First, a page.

Recently one of my students asked for a recommendation on a VPN app for his Macbook. I thought my rather long-winded reply might be useful to others wondering the same thing, and it’s appended below.
There are two primary use cases for a VPN:
- You are away from your home network, possibly on an unsecured network such as in a café or an airport, and want to encrypt all of the network traffic coming to and from your computer (even traffic that isn’t normally encrypted)
- You want to appear to be somewhere else in the world. I ran into this when I wanted to watch World Cup soccer matches not shown in the US but available in the UK; I set up a VPN connection to a server in London so that it appeared I was in that city, and then watched the games on the BBC.
Here’s my reply to my student’s question:
The short answer is that I don’t trust the apps on the App Store for VPNs. The longer reason…all of them provide their own server to connect to, which means that my VPN internet traffic is going through an endpoint that I don’t control. The only assurance I have that my traffic isn’t being decrypted, stored, or otherwise manipulated is that the app seller tells me that they don’t. Also, the programs are not open source, so I can’t look through the code to assure myself that there is no back door or other security risk.
For that reason, I use Tunnelblick on the Mac (https://tunnelblick.net), which is an open-source VPN program. I have very high confidence that it hasn’t been compromised. I run my own VPN server (which I personally built and maintain) to connect Tunnelblick to when I’m away from the home network, so the encrypted tunnel goes from my Macbook, through the Tunnelblick VPN, into my own server, and from there out onto the internet. The use case is typically that I’m away from home, on an insecure network, and want to lock down / encrypt everything going over that network.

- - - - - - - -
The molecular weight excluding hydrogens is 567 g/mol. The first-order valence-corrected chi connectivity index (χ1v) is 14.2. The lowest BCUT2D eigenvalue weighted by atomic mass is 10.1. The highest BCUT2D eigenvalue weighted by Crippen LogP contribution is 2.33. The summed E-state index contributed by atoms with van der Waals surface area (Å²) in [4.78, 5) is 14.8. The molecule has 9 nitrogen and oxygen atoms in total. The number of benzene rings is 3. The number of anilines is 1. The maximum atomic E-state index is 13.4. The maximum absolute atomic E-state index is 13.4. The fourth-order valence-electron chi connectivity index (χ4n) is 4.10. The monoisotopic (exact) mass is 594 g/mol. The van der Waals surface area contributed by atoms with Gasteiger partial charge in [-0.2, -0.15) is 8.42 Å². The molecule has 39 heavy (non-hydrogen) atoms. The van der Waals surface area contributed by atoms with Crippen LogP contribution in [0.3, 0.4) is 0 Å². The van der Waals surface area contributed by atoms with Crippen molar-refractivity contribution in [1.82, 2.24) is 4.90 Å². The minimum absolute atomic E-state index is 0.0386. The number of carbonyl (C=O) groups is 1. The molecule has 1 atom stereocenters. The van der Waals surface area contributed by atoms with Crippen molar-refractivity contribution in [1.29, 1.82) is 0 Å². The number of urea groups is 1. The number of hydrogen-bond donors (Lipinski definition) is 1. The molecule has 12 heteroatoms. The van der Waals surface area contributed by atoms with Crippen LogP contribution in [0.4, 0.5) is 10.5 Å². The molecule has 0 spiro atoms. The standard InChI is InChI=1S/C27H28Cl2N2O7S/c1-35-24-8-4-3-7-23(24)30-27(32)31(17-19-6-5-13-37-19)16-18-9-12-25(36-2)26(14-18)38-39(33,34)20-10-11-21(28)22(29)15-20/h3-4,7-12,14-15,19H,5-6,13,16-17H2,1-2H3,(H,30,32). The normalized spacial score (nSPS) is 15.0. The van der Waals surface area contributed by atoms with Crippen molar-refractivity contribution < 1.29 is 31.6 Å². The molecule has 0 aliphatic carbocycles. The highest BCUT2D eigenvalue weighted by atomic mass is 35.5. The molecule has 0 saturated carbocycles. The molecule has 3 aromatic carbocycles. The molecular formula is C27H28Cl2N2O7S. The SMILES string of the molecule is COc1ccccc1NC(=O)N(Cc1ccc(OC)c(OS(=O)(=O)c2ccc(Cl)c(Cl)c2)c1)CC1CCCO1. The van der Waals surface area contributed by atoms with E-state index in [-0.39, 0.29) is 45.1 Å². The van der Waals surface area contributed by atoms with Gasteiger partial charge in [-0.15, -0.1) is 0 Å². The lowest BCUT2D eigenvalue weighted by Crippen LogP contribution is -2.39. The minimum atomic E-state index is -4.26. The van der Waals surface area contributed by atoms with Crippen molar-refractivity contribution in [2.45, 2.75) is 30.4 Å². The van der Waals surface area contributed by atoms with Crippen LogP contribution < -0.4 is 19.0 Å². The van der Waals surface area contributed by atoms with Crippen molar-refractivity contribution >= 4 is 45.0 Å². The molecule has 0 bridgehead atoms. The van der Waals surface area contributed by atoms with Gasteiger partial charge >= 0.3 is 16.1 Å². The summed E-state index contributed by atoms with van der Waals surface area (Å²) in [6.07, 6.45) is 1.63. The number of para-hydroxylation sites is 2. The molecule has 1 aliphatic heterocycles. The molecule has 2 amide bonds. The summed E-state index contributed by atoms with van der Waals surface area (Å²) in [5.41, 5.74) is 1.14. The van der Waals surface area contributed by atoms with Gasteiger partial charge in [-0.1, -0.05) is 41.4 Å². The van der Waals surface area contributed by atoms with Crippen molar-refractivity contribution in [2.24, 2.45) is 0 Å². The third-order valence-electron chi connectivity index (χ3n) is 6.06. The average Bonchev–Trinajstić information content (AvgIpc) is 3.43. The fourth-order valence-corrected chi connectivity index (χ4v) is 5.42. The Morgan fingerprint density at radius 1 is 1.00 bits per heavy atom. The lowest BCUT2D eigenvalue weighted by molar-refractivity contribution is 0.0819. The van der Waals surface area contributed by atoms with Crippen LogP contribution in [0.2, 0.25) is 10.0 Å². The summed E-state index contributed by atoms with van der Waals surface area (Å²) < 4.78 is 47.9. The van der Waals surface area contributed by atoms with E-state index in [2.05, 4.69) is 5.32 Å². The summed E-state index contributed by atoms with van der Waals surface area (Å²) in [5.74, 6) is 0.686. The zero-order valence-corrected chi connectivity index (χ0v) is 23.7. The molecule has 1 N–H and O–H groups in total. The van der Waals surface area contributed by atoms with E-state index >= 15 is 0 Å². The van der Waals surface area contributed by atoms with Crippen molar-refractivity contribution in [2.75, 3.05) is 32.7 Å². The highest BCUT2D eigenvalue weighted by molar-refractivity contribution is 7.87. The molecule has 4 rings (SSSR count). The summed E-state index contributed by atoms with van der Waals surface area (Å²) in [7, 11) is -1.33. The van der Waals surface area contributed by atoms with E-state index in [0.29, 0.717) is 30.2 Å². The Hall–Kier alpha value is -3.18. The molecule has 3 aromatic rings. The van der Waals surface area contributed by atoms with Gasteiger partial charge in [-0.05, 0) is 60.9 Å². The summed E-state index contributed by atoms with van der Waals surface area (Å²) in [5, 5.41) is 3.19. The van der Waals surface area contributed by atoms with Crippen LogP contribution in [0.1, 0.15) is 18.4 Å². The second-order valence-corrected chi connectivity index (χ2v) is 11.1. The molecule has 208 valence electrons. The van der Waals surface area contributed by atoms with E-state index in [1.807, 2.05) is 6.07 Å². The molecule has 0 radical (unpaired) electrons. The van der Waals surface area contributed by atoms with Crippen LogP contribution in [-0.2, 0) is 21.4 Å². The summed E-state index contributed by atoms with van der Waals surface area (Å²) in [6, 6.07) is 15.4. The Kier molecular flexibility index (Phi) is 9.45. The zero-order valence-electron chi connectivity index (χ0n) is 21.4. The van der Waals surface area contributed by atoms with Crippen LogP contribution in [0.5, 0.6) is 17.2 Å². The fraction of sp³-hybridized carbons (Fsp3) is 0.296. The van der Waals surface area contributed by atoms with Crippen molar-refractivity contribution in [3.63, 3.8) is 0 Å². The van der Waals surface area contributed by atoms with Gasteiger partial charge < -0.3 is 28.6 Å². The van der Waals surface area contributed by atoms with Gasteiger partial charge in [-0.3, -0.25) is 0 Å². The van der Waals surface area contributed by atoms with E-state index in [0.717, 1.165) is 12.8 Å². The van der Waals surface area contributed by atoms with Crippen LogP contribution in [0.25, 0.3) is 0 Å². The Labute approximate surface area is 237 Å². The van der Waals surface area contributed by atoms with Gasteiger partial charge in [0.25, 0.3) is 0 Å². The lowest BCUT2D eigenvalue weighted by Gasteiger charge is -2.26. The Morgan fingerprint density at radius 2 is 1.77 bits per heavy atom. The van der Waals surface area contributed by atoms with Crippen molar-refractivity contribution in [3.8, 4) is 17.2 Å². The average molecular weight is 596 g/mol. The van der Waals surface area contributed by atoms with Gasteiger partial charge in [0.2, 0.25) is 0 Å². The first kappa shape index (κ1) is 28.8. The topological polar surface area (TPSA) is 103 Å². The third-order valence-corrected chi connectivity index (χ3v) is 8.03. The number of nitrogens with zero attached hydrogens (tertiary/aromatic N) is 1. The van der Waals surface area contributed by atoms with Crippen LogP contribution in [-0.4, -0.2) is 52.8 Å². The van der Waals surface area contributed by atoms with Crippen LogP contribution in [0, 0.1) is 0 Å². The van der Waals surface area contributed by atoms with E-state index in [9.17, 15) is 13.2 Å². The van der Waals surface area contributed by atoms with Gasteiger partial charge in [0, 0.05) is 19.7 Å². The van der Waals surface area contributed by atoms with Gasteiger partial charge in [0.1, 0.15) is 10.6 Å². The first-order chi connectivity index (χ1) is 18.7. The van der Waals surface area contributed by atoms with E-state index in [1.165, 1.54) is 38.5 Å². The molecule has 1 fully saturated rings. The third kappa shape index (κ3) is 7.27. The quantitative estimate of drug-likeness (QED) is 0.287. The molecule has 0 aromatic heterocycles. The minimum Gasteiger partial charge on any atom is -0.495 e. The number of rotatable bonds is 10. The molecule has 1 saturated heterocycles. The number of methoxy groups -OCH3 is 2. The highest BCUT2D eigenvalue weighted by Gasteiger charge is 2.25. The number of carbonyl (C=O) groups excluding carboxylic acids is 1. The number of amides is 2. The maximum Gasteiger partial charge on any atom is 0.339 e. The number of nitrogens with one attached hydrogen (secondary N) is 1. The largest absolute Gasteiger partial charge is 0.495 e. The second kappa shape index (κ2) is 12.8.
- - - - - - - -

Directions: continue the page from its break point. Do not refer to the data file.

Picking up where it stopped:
That being said, if my purpose is to connect to a VPN so that it appears I am somewhere else, such as if I want my internet address to be in the UK to watch soccer, I’m forced to use one of the commercial VPN providers, and for that I use Tunnelbear, https://www.tunnelbear.com. Note that this is not open-source, and so your confidence in it in terms of privacy should be very low. They do get good reviews, and I’ve had a $5/month subscription with them for about three years now. I generally use Tunnelbear for very specific purposes (such as location shifting) and take steps to make sure that no other traffic is going through their VPN endpoint (I use Little Snitch firewall rules to accomplish this).
On the iPhone/iPad side I use OpenVPN (https://openvpn.net), but again I’m connecting back to my on VPN server with it. It’s an open-source project that I have high confidence in.
OpenVPN offers PrivateTunnel, with a pay-as-you-go connection plan that is fairly inexpensive. It’s the same team that produces OpenVPN, so I would trust them a little more. The ‘tunnel’ is a VPN connection back to one of their servers, and so you run the same risk of interception as with something like TunnelBear, which means that you would NOT use this solution for highly sensitive traffic. Also, I don’t believe that they have all that many servers, so you’d be limited in your choice of where you appear to be. I’ve been meaning to give them a try to see what the service looks like.
[update 7/15/2016] I’ve installed Private Tunnel for testing. They offer endpoints in: NYC; Chicago; Miami; San Jose; Montreal; London; Amsterdam; Stockholm; Frankfurt; Tokyo; Zurich; and Hong Kong.
I know that’s a long answer! Bottom line is that if you are connecting to someone else’s VPN server, don’t trust it with anything other than mundane traffic. For location-shifting to do something trivial like watch soccer or get around a school’s firewall, commercial solutions like TunnelBear are fine.
Since we’re on the subject, I can’t recall if I mentioned it in class, but if you need secure IM and voice, you (currently) should be using Signal and nothing else. And of course PGP for email :^)